Saturday, February 04, 2023

Frankie's World, The Golden Hour, and Goddess Girls

I read three graphic novels this Shabbat.

Frankie's World by Aoife Dooley is a book that should be in every middle-school classroom and every children’s library. I cannot recommend this book highly enough. 

Frankie is an 11-year-old Irish girl who thinks she might be an alien. Her brain doesn’t work like anyone else’s she knows, and she keeps saying the wrong thing at the wrong time. She wants to meet her father, because she believes he might be able to explain why she is the way she is. The book is a wonderful introduction to autism in girls, written and drawn by a woman with autism. 🌟🌟🌟🌟🌟

The Golden Hour by Niki Smith is a modern masterpiece that deserves the great reviews it has received. It deals with the tough topics of school shootings (one teacher is shot, but she recovers) and PTSD in young people, but against a gorgeous rural backdrop and through the lens of an adolescent who loves photography. The story is funny and touching, and the art is gorgeous. This might be a good graphic novel for a young person either dealing with anxiety or PTSD or who knows someone dealing with anxiety or PTSD. The book also teaches a little about photography and composition, as well as farm life. It’s a great book.

Goddess Girls: Athena the Brain by Joan Holub and Suzanne Williams reimagines Zeus as the principal of a high school and the other characters of Greek mythology as the students. Athena has no idea she’s a goddess until she gets a letter from Zeus, who tells her she is his daughter and Hermes will be picking her up to take her to Olympus Academy. There she makes friends with Aphrodite and Pandora.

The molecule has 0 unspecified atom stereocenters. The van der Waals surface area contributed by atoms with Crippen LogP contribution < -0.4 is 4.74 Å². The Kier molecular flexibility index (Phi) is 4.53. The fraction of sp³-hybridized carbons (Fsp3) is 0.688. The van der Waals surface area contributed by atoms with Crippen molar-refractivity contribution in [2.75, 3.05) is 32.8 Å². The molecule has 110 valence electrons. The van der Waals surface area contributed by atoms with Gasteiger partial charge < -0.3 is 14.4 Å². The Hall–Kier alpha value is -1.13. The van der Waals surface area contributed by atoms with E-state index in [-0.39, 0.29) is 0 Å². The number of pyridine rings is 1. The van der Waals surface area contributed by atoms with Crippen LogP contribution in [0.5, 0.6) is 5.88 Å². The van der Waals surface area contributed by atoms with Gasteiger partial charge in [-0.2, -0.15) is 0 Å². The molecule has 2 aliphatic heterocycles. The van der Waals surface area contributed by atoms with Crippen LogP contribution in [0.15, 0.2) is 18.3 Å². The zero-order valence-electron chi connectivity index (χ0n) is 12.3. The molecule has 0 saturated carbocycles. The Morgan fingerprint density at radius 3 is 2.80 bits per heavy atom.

This book is okay. The writing and art are both fine. It’s a nice introduction to Greek mythology, but there’s no real conflict and no depth. The main girls are cheerleaders, and most of the girls in the book are a bit too boy obsessed. Personalities really don't go very far beyond “this is the smart one, this is the pretty one, and this is the curious one.” Still, I do think this could appeal to some very young girls, maybe in grades three and four, as an alternative to all the fairy and princess books.

And that’s it. I also started a fourth graphic novel I’m really enjoying, and I look forward to reviewing it next week. 

Happy reading!

Thursday, February 02, 2023

a visit to shuk Machane Yehudah in pictures

Random photos of the day: we went to the Machane Yehudah shuk to buy fruit and flowers and eat at Fish en Chips. 

It was cold and a bit windy, but I was warm in my black parka, black fingerless gloves, and a gray knit "Disney" hat with two pompoms like Mickey Mouse ears.  

I bought a lot of strawberries for 18 shekels (a little over $5) after getting a taste. They're really good. There were a so many stalls selling cheap, delicious strawberries (guess it's the height of the season), and we saw a group of teen girls sitting in a circle on the pavement in middle of the open-air shuk and enjoying them. 

I also bought cheap broccoli, Romanesco broccoli (so pretty!), snow peas, and zucchini. At Fish en Chips, I had a grilled salmon salad, my son had fries, and my ex, Gidon, had fish and chips. We bought a grilled tuna salad to bring home for my daughter and we also bought a whole fish to grill at home. I bought sunflowers for Shabbat, and then we returned home under darkening clouds. It drizzled a little, but we avoided the worst of the rain.

Wednesday, February 01, 2023

What have you been reading?

Every Shabbat, I read. 

I'd like to tell you about two books I read this last Shabbat: Squirrel Girl Universe and Death & Sparkles

Squirrel Girl Universe is basically a cross between the Unbeatable Squirrel Girl (my favorite superhero) and The Hitchhiker's Guide to the Galaxy (my favorite book). 

Squirrel Girl and friends try to stop a super villain in the process of sending New York City to the farthest corner of the universe, and only partly succeed. This lands them and the villain far, far from home. Koi Boy gets help from a space whale, and that's where the adventure really starts. Squirrels, funny footnotes, space whales: what's not to love? 🌟🌟🌟🌟🌟

Death & Sparkles is a middle-grade graphic novel designed to appeal to kids who love jokes about farts and butts, and despite myself...I did find it funny.